Oh Romeo, Romeo
by Keki N. Daruwalla
What next for UP police? Keeping a headcount of legit butchers, and confiscating meat cleavers?
I am told there is much excitement in Firenze, Milano and Roma over the pro-Juliet squads launched by our hardline ascetic newly-appointed chief minister. Instead of watching a Raphael Madonna or Botticelli’s “Birth of Venus”, or kneeling at the tomb of St Francis of Assisi, Italians are busy on their iPads, looking for further information on our chief minister’s take on Romeo and Juliet.
But Italy can wait. Would anyone know what our inspectors — the Tripathis, Tiwaris, various Singhs from the Jat belt of Meerut and Muzaffarnagar, and the Yadavs from Mainpuri and Etawah (alleged beneficiaries from the previous regime) — say to the unsuspecting males? The first words invariably are “Oh Romeo, Romeo! Wherefore art thou, Romeo?” The wannabe Lotharios are usually stumped since their knowledge of Shakespeare does not match that of the Uttar Pradesh cops. (The next line, “Deny thy father and refuse thy name”, is not articulated by the learned gentlemen in khaki.)
This very crucial question used to be asked in Gujarati by producers of the 19th century Parsi theatre, when they enacted the play. A dowdy Parsi Juliet, her bosom heaving, would emote (she would put our Shah Rukh Khan in the shade) and beseechingly ask, “Oh Ramiah, Ramiah, kain chai thu pan, Ramiah?” Scholars tell me Juliet was actually asking Romeo, why he was not a Capulet.
Then the Shakespeare-literate cop switches of a sudden to Hamlet’s “What is Hecuba to him, or he to Hecuba” speech and shouts “bloody, bawdy villain! Remorseless, treacherous, lecherous, kindless villain. O vengeance!” When there is still no answer from the stunned male, the squad at last breaks into our national language, “Kyun salay, lakwa mar gaya tujhe?” Has paralysis hit you? (Notice how lockjaw and lakwa sound so similar). After that, the squad enters into bijness, according to unverified sources of the Intelligence Bureau. The IB, believe me, will shortly be on the job. Instead of reporting which politico is doing what and intriguing with whom, and asking for how much demonetised dough to cross the floor, their officers in UP have been tasked to find out which Ranjha is moving out with which Heer, in which particular park. Who knows, they may soon be tasked with keeping a headcount of legit butchers, and confiscating meat cleavers. You can never tell what could happen in Ulta Pradesh.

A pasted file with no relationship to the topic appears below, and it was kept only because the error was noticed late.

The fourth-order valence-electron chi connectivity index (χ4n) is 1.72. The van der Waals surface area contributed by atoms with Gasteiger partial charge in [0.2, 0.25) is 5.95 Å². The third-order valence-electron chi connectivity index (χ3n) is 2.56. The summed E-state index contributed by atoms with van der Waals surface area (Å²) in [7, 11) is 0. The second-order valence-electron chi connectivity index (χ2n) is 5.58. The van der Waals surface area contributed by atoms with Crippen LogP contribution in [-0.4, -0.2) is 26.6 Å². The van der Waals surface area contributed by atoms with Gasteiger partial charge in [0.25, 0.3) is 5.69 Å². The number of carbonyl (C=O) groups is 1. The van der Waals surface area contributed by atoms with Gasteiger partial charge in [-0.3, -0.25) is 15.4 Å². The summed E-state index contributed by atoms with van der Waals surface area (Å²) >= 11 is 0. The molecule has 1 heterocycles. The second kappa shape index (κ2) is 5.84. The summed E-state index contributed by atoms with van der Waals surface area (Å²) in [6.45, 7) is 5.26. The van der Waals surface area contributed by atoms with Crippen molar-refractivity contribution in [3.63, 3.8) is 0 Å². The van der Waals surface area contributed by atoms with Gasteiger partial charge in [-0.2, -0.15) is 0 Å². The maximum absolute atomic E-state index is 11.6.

England, rather the entire West, had a consensus about one thing — give unto Caesar what is Caesar’s and to the church what belongs to the church. Yes, King Henry II may have got himself scourged after one-time friend, but now Archbishop Thomas Becket, was murdered in the cathedral. But as Jean Anouilh shows in his play Becket, friendship was all very fine, “In all save the honour of the realm.” And Becket’s motto was “in all save the honour of God”. We seem to be adding to these two with “in all save the meat of goats, sheep and buffaloes”.
The church’s lands and money were not touched, but they were kept away from wielding power. A few exceptions do come to mind — Cardinal Wolsey in the reign of Henry VIII, or Cardinal Richelieu in France. Wolsey came to a sad end though Henry makes his first appearance in Shakespeare’s Henry VIII, leaning on Wolsey’s shoulder.
But read Hilary Mantel or Wolsey’s last speech in Shakespeare: “Had I but serv’d my God with half the zeal I serv’d my king, he would not in mine age Have left me naked to mine enemies.” What is to be noted is the cardinal “served”, didn’t rule. Thomas More was sent to the chopping block and Archbishop Cranmer was burnt at the stake by Queen Mary.
One has been marking the sudden ascendance of so-called holy men and their stamp on politics. Some months back, Double Shri was handed over the whole Yamuna bank to ruin as he pleased, and the media is silent about whether he paid the crores that were asked of him.
The Dera Sacha Sauda of Gurmeet Ram Rahim Singh was, according to a press report, handed over fifty lakh rupees by the sports minister of Haryana. (Our politicians never seem to realise that there is no such thing as sarkari paisa. It is the tax payer’s money.) Never mind the fact that he is also facing criminal charges, including murder. Ramdev has become an icon. Asaram has been jailed for molestation of women disciples, but quite a few of the witnesses against him have been bumped off.
Which brings me to the question, what about “holy” men or women from other communities? They have still not got their due. I am certain that someone from Deoband or Bareilly or Aligarh will soon be picked up and handed over some plum post. Piety and “holiness” cannot be the monopoly only of the majority community, right? We can await some imam to be showcased as the BJP’s chief ministerial candidate for Delhi in the next elections.
And why not some BJP pastor to wrest Karnataka from the defunct Congress?
This article was originally published in The Indian Express.